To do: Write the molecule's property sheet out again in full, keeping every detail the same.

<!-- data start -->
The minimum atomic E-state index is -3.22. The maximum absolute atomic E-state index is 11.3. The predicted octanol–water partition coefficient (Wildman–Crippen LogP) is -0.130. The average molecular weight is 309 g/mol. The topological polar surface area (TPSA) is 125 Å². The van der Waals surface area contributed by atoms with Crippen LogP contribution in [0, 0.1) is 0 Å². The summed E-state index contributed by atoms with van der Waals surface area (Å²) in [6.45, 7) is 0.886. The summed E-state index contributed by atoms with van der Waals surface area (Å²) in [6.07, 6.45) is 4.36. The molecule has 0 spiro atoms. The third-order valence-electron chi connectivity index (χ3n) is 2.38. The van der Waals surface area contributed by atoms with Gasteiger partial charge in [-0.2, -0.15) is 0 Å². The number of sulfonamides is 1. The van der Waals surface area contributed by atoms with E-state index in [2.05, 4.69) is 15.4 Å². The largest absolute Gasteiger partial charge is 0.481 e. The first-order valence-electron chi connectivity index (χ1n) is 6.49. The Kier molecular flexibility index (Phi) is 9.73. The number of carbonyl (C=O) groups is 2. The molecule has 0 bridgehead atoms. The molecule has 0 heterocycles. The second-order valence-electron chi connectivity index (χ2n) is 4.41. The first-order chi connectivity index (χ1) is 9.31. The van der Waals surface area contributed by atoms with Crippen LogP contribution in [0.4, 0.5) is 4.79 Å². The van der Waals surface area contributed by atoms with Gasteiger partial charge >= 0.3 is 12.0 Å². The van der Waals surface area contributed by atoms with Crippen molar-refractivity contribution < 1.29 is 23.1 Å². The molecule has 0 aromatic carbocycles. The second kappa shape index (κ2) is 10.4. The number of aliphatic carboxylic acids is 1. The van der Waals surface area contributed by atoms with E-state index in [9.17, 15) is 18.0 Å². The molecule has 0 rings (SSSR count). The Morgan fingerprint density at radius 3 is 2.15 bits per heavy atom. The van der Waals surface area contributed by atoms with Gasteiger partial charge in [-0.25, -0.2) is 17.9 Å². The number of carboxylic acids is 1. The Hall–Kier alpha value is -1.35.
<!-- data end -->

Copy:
The minimum atomic E-state index is -3.22. The maximum absolute atomic E-state index is 11.3. The predicted octanol–water partition coefficient (Wildman–Crippen LogP) is -0.130. The average molecular weight is 309 g/mol. The topological polar surface area (TPSA) is 125 Å². The van der Waals surface area contributed by atoms with Crippen LogP contribution in [0, 0.1) is 0 Å². The summed E-state index contributed by atoms with van der Waals surface area (Å²) in [6.45, 7) is 0.886. The summed E-state index contributed by atoms with van der Waals surface area (Å²) in [6.07, 6.45) is 4.36. The molecule has 0 spiro atoms. The third-order valence-electron chi connectivity index (χ3n) is 2.38. The van der Waals surface area contributed by atoms with Gasteiger partial charge in [-0.2, -0.15) is 0 Å². The number of sulfonamides is 1. The van der Waals surface area contributed by atoms with E-state index in [2.05, 4.69) is 15.4 Å². The largest absolute Gasteiger partial charge is 0.481 e. The first-order valence-electron chi connectivity index (χ1n) is 6.49. The Kier molecular flexibility index (Phi) is 9.73. The number of carbonyl (C=O) groups is 2. The molecule has 0 bridgehead atoms. The molecule has 0 heterocycles. The second-order valence-electron chi connectivity index (χ2n) is 4.41. The first-order chi connectivity index (χ1) is 9.31. The van der Waals surface area contributed by atoms with Crippen LogP contribution in [0.4, 0.5) is 4.79 Å². The van der Waals surface area contributed by atoms with Gasteiger partial charge >= 0.3 is 12.0 Å². The van der Waals surface area contributed by atoms with Crippen molar-refractivity contribution < 1.29 is 23.1 Å². The molecule has 0 aromatic carbocycles. The second kappa shape index (κ2) is 10.4. The number of aliphatic carboxylic acids is 1. The van der Waals surface area contributed by atoms with E-state index in [9.17, 15) is 18.0 Å². The molecule has 0 rings (SSSR count). The Morgan fingerprint density at radius 3 is 2.15 bits per heavy atom. The van der Waals surface area contributed by atoms with Gasteiger partial charge in [-0.25, -0.2) is 17.9 Å². The number of carboxylic acids is 1. The Hall–Kier alpha value is -1.35.